Next time, Sherlock Holmes on TV.

Thursday, February 19, 2009

Sherlock Holmes On The Big Screen




Basil Rathbone (L) and Nigel Bruce

Basil Rathbone (L) and Nigel Bruce




There is little doubt the the best remembered duo to play Sherlock Holmes and Dr. Watson on the big screen were Basil Rathbone and Nigel Bruce (who could hrrumph better than anyone alive).


So identified with these roles were they, they played the same parts on the radio for years.


But they were not the first pair, nor the last, to play these famous sleuths.


The Internet Movie Database (IMDB) lists more than 200 Sherlock Holmes appearances in movies and television, going back to 1905. But the list is most assuredly incomplete.


The first known appearance of Holmes on film is Sherlock Holmes Baffled, made by the Edison Company in 1900.  It ran less than 60 seconds.  


Many other 1 and 2 reel shorts would be produced over the next decade, some of them little more than slapstick comedies with Mack Sennett in the title role.


By the early 1920's, silent movies had grown in stature, and production values, and more serious fare was produced in the Holmes vein.  Stoll films in Britain produced 47 two-reelers of Sherlock Holmes between 1921 and 1923.






In 1922 the legendary John Barrymore played the role in a movie entitled Sherlock Holmes, with Roland Young as Watson. This was also the film debut of a very young William Powell.




One of the earliest `talkies' featuring Sherlock Holmes was made in 1931, and starred Raymond Massey (far better known for portraying Abraham Lincoln) as the deductive detective.


There is no creature in India called the Swamp Adder, and the real identity of the poisonous reptile in this story has been the object of speculation for more than 100 years.


The Speckled Band - Herbert Wilcox
Rare Sherlock Holmes film starring Raymond Massey as SHerlock Holmes. Lyn Harding who plays Dr Rylot later appeared as Moriarty in "Silver Blaze"/"Murder at the Baskervilles." 




Arthur Wontner is little remembered today, but he played Sherlock Holmes in 5 movies between 1931 and 1937.   Here are two of his efforts, the first from 1932, and the latter from 1934


The Sign Of Four
From IMDb: A young woman turns to Sherlock Holmes for protection when she's menaced by an escaped killer seeking missing treasure. However, when the woman is kidnapped, Holmes and Watson must penetrate the city's criminal underworld to find her. 


The Triumph of Sherlock Holmes - Julius Hagen
The Triumph of Sherlock Holmes stars the British Arthur Wontner, today a forgotten interpreter of Holmes who would soon be overshadowed by the glossy American productions starring the illustrious Basil Rathbone, for some people the greatest Holmes ever. Plot: Sherlock Holmes (Arthur Wontner) and Dr. Watson (Ian Fleming) come out of retirement to investigate a mysterious murder. They find that a group of coalminers, called The Scowlers, are caught up in the mystery, along with the treacherous Pro...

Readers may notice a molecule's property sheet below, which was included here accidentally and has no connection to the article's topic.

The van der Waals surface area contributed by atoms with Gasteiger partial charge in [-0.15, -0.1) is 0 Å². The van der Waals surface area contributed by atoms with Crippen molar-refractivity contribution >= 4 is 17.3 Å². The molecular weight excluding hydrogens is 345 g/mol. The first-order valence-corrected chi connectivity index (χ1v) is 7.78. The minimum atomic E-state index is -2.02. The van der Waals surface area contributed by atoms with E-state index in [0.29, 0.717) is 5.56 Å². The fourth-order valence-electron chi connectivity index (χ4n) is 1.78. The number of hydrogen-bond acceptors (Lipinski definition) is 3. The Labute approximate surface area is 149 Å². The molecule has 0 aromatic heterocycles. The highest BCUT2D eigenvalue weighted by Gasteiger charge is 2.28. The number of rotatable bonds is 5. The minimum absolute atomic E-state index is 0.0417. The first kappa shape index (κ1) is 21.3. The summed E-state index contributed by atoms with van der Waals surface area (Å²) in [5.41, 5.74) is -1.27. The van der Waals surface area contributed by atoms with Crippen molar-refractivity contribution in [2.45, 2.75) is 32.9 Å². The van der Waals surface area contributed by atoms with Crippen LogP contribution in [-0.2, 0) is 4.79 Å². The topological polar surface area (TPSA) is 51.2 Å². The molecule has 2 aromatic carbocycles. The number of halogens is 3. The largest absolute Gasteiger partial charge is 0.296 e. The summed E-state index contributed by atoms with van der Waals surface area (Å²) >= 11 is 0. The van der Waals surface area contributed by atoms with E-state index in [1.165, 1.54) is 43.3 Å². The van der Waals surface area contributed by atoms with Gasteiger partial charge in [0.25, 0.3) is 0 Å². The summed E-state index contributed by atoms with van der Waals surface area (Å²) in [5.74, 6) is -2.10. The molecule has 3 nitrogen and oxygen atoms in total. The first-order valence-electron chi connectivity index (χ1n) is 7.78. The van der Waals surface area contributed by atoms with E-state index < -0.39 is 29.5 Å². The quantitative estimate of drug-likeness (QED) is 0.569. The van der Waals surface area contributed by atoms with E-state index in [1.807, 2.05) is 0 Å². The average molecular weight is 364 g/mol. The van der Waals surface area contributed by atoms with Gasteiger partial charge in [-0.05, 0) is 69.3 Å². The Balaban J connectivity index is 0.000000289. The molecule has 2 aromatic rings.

In 1933, Reginald Owen would take the helm in A Study In Scarlet, but just a year earlier, he'd played the role of Dr. Watson in Sherlock Holmes, with Clive Brook playing the lead.


A Study In Scarlet (1933)

From IMDb: In London, a secret society led by lawyer Thaddeus Merrydew collects the assets of any of its deceased members and divides them among the remaining members. Society members start dropping like flies. Sherlock Holmes is approached by member James Murphy's widow, who is miffed at being left penniless by her husband. When Captain Pyke is shot, Holmes keys in on his mysterious Chinese widow as well as the shady Merrydew...



The most popular films, however, were the 14 made by Basil Rathbone and Nigel Bruce.   


These films help propel Rathbone to genuine stardom.  A trained Shakespearean actor, and an expert swordsman, Rathbone's stock in trade during the 1930's was in playing suave villains in costume dramas and swashbucklers. 


In 1939, his career path would change when he was cast as Sherlock Holmes, and today he is best identified with that role.


The first two films of the series (and, arguably the best) were set in the Victorian age.   They were The Hound of the Baskervilles and The Adventures of Sherlock Holmes.


The remainder were updated and set in the early 1940's, with many references to WWII.   Despite this anachronistic slant, they were hugely popular with the audiences of the day, and are well remembered even 60+ years after they were made.